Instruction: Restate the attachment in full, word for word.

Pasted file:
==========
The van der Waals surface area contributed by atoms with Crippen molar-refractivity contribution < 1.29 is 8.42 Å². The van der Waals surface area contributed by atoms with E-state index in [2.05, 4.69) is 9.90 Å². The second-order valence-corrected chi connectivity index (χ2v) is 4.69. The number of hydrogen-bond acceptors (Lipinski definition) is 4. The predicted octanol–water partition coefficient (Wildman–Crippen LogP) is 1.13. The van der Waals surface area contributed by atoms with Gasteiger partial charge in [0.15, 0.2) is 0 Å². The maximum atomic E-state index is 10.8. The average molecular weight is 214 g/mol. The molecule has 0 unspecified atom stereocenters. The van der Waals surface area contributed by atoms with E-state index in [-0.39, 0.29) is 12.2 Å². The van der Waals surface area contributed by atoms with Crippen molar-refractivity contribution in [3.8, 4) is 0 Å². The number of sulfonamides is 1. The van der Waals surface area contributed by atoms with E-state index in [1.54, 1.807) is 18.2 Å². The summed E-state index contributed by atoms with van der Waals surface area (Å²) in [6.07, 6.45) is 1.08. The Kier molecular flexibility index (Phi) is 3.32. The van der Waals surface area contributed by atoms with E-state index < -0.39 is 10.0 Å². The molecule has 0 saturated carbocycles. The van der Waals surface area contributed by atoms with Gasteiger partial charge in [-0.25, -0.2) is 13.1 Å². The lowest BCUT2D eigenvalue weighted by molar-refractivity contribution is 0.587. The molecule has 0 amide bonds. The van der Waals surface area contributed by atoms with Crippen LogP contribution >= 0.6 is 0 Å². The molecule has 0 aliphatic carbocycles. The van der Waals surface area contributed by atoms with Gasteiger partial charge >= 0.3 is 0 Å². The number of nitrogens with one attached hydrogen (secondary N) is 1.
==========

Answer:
The van der Waals surface area contributed by atoms with Crippen molar-refractivity contribution < 1.29 is 8.42 Å². The van der Waals surface area contributed by atoms with E-state index in [2.05, 4.69) is 9.90 Å². The second-order valence-corrected chi connectivity index (χ2v) is 4.69. The number of hydrogen-bond acceptors (Lipinski definition) is 4. The predicted octanol–water partition coefficient (Wildman–Crippen LogP) is 1.13. The van der Waals surface area contributed by atoms with Gasteiger partial charge in [0.15, 0.2) is 0 Å². The maximum atomic E-state index is 10.8. The average molecular weight is 214 g/mol. The molecule has 0 unspecified atom stereocenters. The van der Waals surface area contributed by atoms with E-state index in [-0.39, 0.29) is 12.2 Å². The van der Waals surface area contributed by atoms with Crippen molar-refractivity contribution in [3.8, 4) is 0 Å². The number of sulfonamides is 1. The van der Waals surface area contributed by atoms with E-state index in [1.54, 1.807) is 18.2 Å². The summed E-state index contributed by atoms with van der Waals surface area (Å²) in [6.07, 6.45) is 1.08. The Kier molecular flexibility index (Phi) is 3.32. The van der Waals surface area contributed by atoms with E-state index < -0.39 is 10.0 Å². The molecule has 0 saturated carbocycles. The van der Waals surface area contributed by atoms with Gasteiger partial charge in [-0.25, -0.2) is 13.1 Å². The lowest BCUT2D eigenvalue weighted by molar-refractivity contribution is 0.587. The molecule has 0 amide bonds. The van der Waals surface area contributed by atoms with Crippen LogP contribution >= 0.6 is 0 Å². The molecule has 0 aliphatic carbocycles. The van der Waals surface area contributed by atoms with Gasteiger partial charge >= 0.3 is 0 Å². The number of nitrogens with one attached hydrogen (secondary N) is 1.